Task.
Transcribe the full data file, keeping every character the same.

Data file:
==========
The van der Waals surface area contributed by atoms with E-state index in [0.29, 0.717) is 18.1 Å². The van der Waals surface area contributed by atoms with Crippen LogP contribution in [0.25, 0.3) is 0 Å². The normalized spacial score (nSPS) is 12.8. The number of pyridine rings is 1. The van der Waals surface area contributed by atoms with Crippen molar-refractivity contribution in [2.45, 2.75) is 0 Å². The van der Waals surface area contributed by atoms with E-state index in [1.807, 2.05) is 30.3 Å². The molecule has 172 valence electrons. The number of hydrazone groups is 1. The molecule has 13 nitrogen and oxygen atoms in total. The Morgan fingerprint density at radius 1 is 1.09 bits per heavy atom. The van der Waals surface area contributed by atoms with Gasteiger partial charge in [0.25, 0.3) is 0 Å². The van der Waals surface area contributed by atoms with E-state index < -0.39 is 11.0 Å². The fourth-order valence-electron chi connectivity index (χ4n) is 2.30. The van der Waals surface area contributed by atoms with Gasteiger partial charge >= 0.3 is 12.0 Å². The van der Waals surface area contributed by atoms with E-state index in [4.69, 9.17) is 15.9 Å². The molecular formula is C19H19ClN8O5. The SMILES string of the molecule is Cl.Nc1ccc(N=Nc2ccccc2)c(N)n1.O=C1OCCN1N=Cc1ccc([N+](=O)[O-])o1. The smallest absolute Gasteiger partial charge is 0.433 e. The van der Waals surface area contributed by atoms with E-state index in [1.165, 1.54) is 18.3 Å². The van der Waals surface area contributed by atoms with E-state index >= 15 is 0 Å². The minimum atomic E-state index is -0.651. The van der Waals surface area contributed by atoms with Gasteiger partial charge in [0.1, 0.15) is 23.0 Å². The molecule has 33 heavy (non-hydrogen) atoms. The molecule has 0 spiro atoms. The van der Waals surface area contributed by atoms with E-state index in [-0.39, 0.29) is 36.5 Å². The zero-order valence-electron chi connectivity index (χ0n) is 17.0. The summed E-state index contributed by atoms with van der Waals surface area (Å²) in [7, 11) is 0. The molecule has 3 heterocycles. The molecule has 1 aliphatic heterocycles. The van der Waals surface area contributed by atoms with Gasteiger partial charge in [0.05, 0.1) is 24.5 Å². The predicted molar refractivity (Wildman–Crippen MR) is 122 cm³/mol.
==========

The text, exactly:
The van der Waals surface area contributed by atoms with E-state index in [0.29, 0.717) is 18.1 Å². The van der Waals surface area contributed by atoms with Crippen LogP contribution in [0.25, 0.3) is 0 Å². The normalized spacial score (nSPS) is 12.8. The number of pyridine rings is 1. The van der Waals surface area contributed by atoms with Crippen molar-refractivity contribution in [2.45, 2.75) is 0 Å². The van der Waals surface area contributed by atoms with E-state index in [1.807, 2.05) is 30.3 Å². The molecule has 172 valence electrons. The number of hydrazone groups is 1. The molecule has 13 nitrogen and oxygen atoms in total. The Morgan fingerprint density at radius 1 is 1.09 bits per heavy atom. The van der Waals surface area contributed by atoms with Gasteiger partial charge in [0.25, 0.3) is 0 Å². The van der Waals surface area contributed by atoms with E-state index < -0.39 is 11.0 Å². The fourth-order valence-electron chi connectivity index (χ4n) is 2.30. The van der Waals surface area contributed by atoms with Gasteiger partial charge >= 0.3 is 12.0 Å². The van der Waals surface area contributed by atoms with E-state index in [4.69, 9.17) is 15.9 Å². The molecular formula is C19H19ClN8O5. The SMILES string of the molecule is Cl.Nc1ccc(N=Nc2ccccc2)c(N)n1.O=C1OCCN1N=Cc1ccc([N+](=O)[O-])o1. The smallest absolute Gasteiger partial charge is 0.433 e. The van der Waals surface area contributed by atoms with E-state index in [1.165, 1.54) is 18.3 Å². The van der Waals surface area contributed by atoms with E-state index >= 15 is 0 Å². The minimum atomic E-state index is -0.651. The van der Waals surface area contributed by atoms with Gasteiger partial charge in [0.1, 0.15) is 23.0 Å². The molecule has 33 heavy (non-hydrogen) atoms. The molecule has 0 spiro atoms. The van der Waals surface area contributed by atoms with E-state index in [-0.39, 0.29) is 36.5 Å². The zero-order valence-electron chi connectivity index (χ0n) is 17.0. The summed E-state index contributed by atoms with van der Waals surface area (Å²) in [7, 11) is 0. The molecule has 3 heterocycles. The molecule has 1 aliphatic heterocycles. The van der Waals surface area contributed by atoms with Gasteiger partial charge in [0.05, 0.1) is 24.5 Å². The predicted molar refractivity (Wildman–Crippen MR) is 122 cm³/mol.